Bond notes: What could go wrong?

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A Zimbabwean man shows off new bond notes outside a bank in Harare on November 28, 2016. Picture: Philimon Bulawayo/Reuters

Seldom are problems solved permanently. Quite often, the tendency by policy makers is to fixate short-term solutions to permanent problems, only to re-emerge a few months or years later.

New Perspectives with Persistence Gwanyanya

The bond notes solution to the country’s cash crisis is no exception to this assertion. The surrogate currency could be effective in minimising the occurrence of externalisation, but may be inadequate to provide a permanent solution to the country’s cash challenges. Long-term solutions to Zimbabwe’s cash challenges should be premised on economic rebalancing — increasing production and exports while reducing consumption and imports. This should be supported by policies to attract capital, both domestic and external. However, all economic rebuilding efforts could be weighed down by the corruption endemic, which has taken root in the Zimbabwe economy. The need for policymakers to exorcise the demon of corruption cannot be overemphasised.

Now that the bond notes have been issued, there is need to envision what could go wrong with the surrogate currency.

The biggest fear is the re-emergence of the black market, which will worsen the country’s cash situation. There are some unscrupulous elements that are working tirelessly to counterfeit the bond notes. If not managed properly and supported by efforts to rebalance the economy, the whole issue could degenerate into shortage of basic commodities and accelerate the general economic decay. Indications on the ground are that little precious action is happening to put the real economy on a sustainable growth path.

Risk of counterfeiting

The advancement in technological innovation increases the risk of counterfeiting. The impact of bond notes would be more extensive in Zimbabwe as foreign currency is readily available in the economy, being the transacting currencies. There is high risk that the counterfeits could replace a significant amount of foreign currency, especially the attractive United States dollars, thereby worsening the country’s cash challenges. The revelations that some unscrupulous elements tried to counterfeit the bond notes before their introduction are worrying.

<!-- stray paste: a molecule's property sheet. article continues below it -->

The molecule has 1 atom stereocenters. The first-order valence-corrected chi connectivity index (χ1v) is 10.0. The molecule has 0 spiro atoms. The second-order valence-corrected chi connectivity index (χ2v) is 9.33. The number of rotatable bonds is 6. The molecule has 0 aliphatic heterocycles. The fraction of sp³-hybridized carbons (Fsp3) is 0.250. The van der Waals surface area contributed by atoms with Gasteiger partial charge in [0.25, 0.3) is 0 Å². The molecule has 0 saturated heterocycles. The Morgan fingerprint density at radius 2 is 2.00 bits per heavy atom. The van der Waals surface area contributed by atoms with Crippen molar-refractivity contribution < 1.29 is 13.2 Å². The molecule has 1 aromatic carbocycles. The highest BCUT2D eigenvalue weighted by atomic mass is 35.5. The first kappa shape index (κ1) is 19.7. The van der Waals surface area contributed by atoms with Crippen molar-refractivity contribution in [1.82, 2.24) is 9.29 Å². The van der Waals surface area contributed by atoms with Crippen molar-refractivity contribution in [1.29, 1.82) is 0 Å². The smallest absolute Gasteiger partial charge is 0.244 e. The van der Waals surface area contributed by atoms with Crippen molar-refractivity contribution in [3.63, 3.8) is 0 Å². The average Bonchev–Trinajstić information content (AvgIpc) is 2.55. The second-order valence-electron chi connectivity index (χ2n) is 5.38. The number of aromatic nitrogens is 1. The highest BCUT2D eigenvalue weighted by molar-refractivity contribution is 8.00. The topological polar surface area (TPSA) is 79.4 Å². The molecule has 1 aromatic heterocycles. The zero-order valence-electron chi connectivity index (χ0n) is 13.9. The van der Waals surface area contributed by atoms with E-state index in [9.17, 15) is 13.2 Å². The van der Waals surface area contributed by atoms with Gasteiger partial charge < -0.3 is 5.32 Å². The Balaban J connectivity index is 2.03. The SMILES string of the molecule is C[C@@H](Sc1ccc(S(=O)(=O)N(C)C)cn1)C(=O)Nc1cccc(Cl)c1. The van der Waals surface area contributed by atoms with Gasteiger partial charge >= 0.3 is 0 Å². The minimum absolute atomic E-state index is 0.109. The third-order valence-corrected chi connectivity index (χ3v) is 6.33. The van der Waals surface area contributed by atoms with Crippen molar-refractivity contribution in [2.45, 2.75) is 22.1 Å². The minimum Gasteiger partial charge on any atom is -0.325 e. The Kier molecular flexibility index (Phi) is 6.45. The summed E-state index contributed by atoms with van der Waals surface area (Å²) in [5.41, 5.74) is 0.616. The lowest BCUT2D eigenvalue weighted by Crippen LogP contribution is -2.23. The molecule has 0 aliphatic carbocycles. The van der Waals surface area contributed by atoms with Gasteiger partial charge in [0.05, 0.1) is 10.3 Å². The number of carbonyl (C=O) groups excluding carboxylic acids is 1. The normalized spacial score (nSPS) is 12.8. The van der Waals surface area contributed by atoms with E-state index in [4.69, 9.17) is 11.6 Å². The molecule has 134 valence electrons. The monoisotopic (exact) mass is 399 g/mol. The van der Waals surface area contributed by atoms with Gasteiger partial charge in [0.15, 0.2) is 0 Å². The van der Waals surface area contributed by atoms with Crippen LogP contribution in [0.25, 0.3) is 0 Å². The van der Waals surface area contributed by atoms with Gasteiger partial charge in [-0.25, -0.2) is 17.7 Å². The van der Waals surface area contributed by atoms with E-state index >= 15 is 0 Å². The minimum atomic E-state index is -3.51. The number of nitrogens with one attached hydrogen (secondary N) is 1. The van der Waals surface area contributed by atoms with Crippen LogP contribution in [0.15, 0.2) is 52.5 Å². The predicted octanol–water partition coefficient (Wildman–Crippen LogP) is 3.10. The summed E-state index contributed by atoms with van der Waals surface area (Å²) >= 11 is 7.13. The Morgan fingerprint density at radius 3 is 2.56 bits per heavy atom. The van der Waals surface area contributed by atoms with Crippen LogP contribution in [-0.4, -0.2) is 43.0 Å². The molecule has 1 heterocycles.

The Reserve Bank of Zimbabwe (RBZ)’s strategy to reveal the security features of the bond notes simultaneously with their introduction, ostensibly to minimise counterfeiting, could not be a permanent solution to this problem. This activity is usually an inside job perpetrated by the influential and well-connected elements. There seem to be no convincing measures by the RBZ to minimise the risk of counterfeiting, save for small denominations of US$2 and US$5, which make it less economical to counterfeit.

Re-emergence of parallel market

There is a constituency that is betting on arbitrage opportunities that might arise from the new monetary system.

Shortage of foreign currency will make it difficult to keep the parallel market for currencies under check. What would be important is to minimise the extent of this nefarious activity. There is a high risk that a culture of arbitrage that emerged prior to the introduction of bond notes could be carried into the new monetary regime.

Some unscrupulous retailers are charging higher prices on electronic payments compared to cash payments. Others are even selling cash at a price as high as 15%. The re-emergence of a black market will largely be dictated by the interplay between demand and supply forces of foreign currency.

The current supply constraints typified by mounting foreign payment backlogs favours the re-emergence of a parallel market. Shortages of foreign currency would mean that those with access to the scarce commodity would get it at par to the US dollar in the official market, and use the same to fuel the black market.

The RBZ’s efforts to negotiate a US$150 million nostro stabilisation facility have to be commended. This facility will go a long way in replenishing the banks’ nostro balances and assist in easing the foreign payments backlogs.

However, the said facility constitutes debt, which would need to be repaid at some point in future. Common knowledge tells us the bond notes would only proffer a sustainable solution to the country’s cash challenges when the cost of facilities supporting them outweigh the benefits of these facilities.